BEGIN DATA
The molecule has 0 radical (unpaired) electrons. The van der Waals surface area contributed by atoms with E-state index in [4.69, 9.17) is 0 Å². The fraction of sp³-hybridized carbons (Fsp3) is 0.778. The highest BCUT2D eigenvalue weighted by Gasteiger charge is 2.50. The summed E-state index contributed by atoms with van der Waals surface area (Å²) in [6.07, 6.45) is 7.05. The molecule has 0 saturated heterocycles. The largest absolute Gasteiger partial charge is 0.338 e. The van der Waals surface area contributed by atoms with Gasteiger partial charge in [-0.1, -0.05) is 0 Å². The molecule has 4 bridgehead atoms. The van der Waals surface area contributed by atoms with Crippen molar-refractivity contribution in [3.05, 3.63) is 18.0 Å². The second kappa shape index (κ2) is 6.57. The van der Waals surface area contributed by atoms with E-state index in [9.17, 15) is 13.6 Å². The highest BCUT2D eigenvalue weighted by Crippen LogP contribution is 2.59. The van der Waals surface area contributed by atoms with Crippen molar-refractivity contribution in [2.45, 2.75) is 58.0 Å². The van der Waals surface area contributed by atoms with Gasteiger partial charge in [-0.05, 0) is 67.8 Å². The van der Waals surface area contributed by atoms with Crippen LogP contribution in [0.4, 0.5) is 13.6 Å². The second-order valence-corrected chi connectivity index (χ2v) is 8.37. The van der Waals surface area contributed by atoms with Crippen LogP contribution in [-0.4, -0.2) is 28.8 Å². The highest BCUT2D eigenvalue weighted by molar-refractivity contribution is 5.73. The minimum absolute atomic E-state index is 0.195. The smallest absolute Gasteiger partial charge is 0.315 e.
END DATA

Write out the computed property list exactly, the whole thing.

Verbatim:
The molecule has 0 radical (unpaired) electrons. The van der Waals surface area contributed by atoms with E-state index in [4.69, 9.17) is 0 Å². The fraction of sp³-hybridized carbons (Fsp3) is 0.778. The highest BCUT2D eigenvalue weighted by Gasteiger charge is 2.50. The summed E-state index contributed by atoms with van der Waals surface area (Å²) in [6.07, 6.45) is 7.05. The molecule has 0 saturated heterocycles. The largest absolute Gasteiger partial charge is 0.338 e. The van der Waals surface area contributed by atoms with Gasteiger partial charge in [-0.1, -0.05) is 0 Å². The molecule has 4 bridgehead atoms. The van der Waals surface area contributed by atoms with Crippen molar-refractivity contribution in [3.05, 3.63) is 18.0 Å². The second kappa shape index (κ2) is 6.57. The van der Waals surface area contributed by atoms with E-state index in [9.17, 15) is 13.6 Å². The highest BCUT2D eigenvalue weighted by Crippen LogP contribution is 2.59. The van der Waals surface area contributed by atoms with Crippen molar-refractivity contribution in [2.45, 2.75) is 58.0 Å². The van der Waals surface area contributed by atoms with Gasteiger partial charge in [-0.05, 0) is 67.8 Å². The van der Waals surface area contributed by atoms with Crippen LogP contribution in [0.4, 0.5) is 13.6 Å². The second-order valence-corrected chi connectivity index (χ2v) is 8.37. The van der Waals surface area contributed by atoms with Crippen LogP contribution in [-0.4, -0.2) is 28.8 Å². The highest BCUT2D eigenvalue weighted by molar-refractivity contribution is 5.73. The minimum absolute atomic E-state index is 0.195. The smallest absolute Gasteiger partial charge is 0.315 e.